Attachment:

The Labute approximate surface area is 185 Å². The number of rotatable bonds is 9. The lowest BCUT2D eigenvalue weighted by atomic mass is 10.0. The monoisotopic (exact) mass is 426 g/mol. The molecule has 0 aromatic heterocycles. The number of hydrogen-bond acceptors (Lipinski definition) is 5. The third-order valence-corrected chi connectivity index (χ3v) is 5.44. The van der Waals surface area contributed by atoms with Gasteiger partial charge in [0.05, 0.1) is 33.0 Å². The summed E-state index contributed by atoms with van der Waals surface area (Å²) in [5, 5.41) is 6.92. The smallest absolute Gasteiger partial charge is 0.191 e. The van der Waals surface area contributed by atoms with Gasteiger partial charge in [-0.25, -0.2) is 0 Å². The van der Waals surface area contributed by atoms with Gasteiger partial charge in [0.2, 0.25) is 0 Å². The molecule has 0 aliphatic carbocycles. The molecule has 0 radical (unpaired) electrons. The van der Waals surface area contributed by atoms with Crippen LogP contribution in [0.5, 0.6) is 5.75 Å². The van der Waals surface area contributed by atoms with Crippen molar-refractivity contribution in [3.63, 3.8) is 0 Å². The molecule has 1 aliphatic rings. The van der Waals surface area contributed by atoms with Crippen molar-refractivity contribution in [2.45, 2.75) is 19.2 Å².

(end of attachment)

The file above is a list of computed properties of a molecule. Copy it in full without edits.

The Labute approximate surface area is 185 Å². The number of rotatable bonds is 9. The lowest BCUT2D eigenvalue weighted by atomic mass is 10.0. The monoisotopic (exact) mass is 426 g/mol. The molecule has 0 aromatic heterocycles. The number of hydrogen-bond acceptors (Lipinski definition) is 5. The third-order valence-corrected chi connectivity index (χ3v) is 5.44. The van der Waals surface area contributed by atoms with Gasteiger partial charge in [0.05, 0.1) is 33.0 Å². The summed E-state index contributed by atoms with van der Waals surface area (Å²) in [5, 5.41) is 6.92. The smallest absolute Gasteiger partial charge is 0.191 e. The van der Waals surface area contributed by atoms with Gasteiger partial charge in [-0.25, -0.2) is 0 Å². The van der Waals surface area contributed by atoms with Gasteiger partial charge in [0.2, 0.25) is 0 Å². The molecule has 0 aliphatic carbocycles. The molecule has 0 radical (unpaired) electrons. The van der Waals surface area contributed by atoms with Crippen LogP contribution in [0.5, 0.6) is 5.75 Å². The van der Waals surface area contributed by atoms with Crippen molar-refractivity contribution in [3.63, 3.8) is 0 Å². The molecule has 1 aliphatic rings. The van der Waals surface area contributed by atoms with Crippen molar-refractivity contribution in [2.45, 2.75) is 19.2 Å².